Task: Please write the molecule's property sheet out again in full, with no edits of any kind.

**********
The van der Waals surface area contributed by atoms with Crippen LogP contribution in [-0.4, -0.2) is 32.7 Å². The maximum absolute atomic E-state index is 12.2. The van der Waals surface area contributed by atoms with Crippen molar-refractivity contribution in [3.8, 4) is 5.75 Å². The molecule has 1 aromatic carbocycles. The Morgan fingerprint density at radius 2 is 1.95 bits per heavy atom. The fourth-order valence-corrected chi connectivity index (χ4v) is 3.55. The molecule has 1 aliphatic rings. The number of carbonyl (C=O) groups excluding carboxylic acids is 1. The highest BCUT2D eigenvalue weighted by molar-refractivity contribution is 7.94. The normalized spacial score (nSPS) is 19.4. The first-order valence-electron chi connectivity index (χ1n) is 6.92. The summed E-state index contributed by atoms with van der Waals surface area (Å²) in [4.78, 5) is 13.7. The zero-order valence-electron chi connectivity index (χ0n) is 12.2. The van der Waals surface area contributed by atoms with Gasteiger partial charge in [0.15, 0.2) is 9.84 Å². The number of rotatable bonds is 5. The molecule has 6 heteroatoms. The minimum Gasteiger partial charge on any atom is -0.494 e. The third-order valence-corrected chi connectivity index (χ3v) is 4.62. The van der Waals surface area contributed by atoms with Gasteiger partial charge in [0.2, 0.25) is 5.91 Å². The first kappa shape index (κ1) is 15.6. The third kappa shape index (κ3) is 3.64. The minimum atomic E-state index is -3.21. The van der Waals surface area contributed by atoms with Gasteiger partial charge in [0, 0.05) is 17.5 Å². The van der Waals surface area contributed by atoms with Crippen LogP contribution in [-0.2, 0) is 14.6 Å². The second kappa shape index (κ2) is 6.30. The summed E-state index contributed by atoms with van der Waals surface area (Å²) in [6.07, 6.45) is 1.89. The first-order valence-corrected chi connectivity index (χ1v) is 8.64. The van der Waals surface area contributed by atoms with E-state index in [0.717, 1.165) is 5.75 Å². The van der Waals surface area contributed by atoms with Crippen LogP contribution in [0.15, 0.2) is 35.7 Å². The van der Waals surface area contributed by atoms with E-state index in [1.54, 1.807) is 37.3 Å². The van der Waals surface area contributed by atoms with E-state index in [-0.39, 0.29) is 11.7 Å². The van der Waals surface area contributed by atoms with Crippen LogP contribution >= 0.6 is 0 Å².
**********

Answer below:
The van der Waals surface area contributed by atoms with Crippen LogP contribution in [-0.4, -0.2) is 32.7 Å². The maximum absolute atomic E-state index is 12.2. The van der Waals surface area contributed by atoms with Crippen molar-refractivity contribution in [3.8, 4) is 5.75 Å². The molecule has 1 aromatic carbocycles. The Morgan fingerprint density at radius 2 is 1.95 bits per heavy atom. The fourth-order valence-corrected chi connectivity index (χ4v) is 3.55. The molecule has 1 aliphatic rings. The number of carbonyl (C=O) groups excluding carboxylic acids is 1. The highest BCUT2D eigenvalue weighted by molar-refractivity contribution is 7.94. The normalized spacial score (nSPS) is 19.4. The first-order valence-electron chi connectivity index (χ1n) is 6.92. The summed E-state index contributed by atoms with van der Waals surface area (Å²) in [4.78, 5) is 13.7. The zero-order valence-electron chi connectivity index (χ0n) is 12.2. The van der Waals surface area contributed by atoms with Gasteiger partial charge in [0.15, 0.2) is 9.84 Å². The number of rotatable bonds is 5. The molecule has 6 heteroatoms. The minimum Gasteiger partial charge on any atom is -0.494 e. The third-order valence-corrected chi connectivity index (χ3v) is 4.62. The van der Waals surface area contributed by atoms with Gasteiger partial charge in [0.2, 0.25) is 5.91 Å². The first kappa shape index (κ1) is 15.6. The third kappa shape index (κ3) is 3.64. The minimum atomic E-state index is -3.21. The van der Waals surface area contributed by atoms with Gasteiger partial charge in [0, 0.05) is 17.5 Å². The van der Waals surface area contributed by atoms with Crippen LogP contribution in [-0.2, 0) is 14.6 Å². The second kappa shape index (κ2) is 6.30. The summed E-state index contributed by atoms with van der Waals surface area (Å²) in [6.07, 6.45) is 1.89. The first-order valence-corrected chi connectivity index (χ1v) is 8.64. The van der Waals surface area contributed by atoms with E-state index in [0.717, 1.165) is 5.75 Å². The van der Waals surface area contributed by atoms with Crippen LogP contribution in [0.15, 0.2) is 35.7 Å². The van der Waals surface area contributed by atoms with E-state index in [1.54, 1.807) is 37.3 Å². The van der Waals surface area contributed by atoms with E-state index in [-0.39, 0.29) is 11.7 Å². The van der Waals surface area contributed by atoms with Crippen LogP contribution >= 0.6 is 0 Å².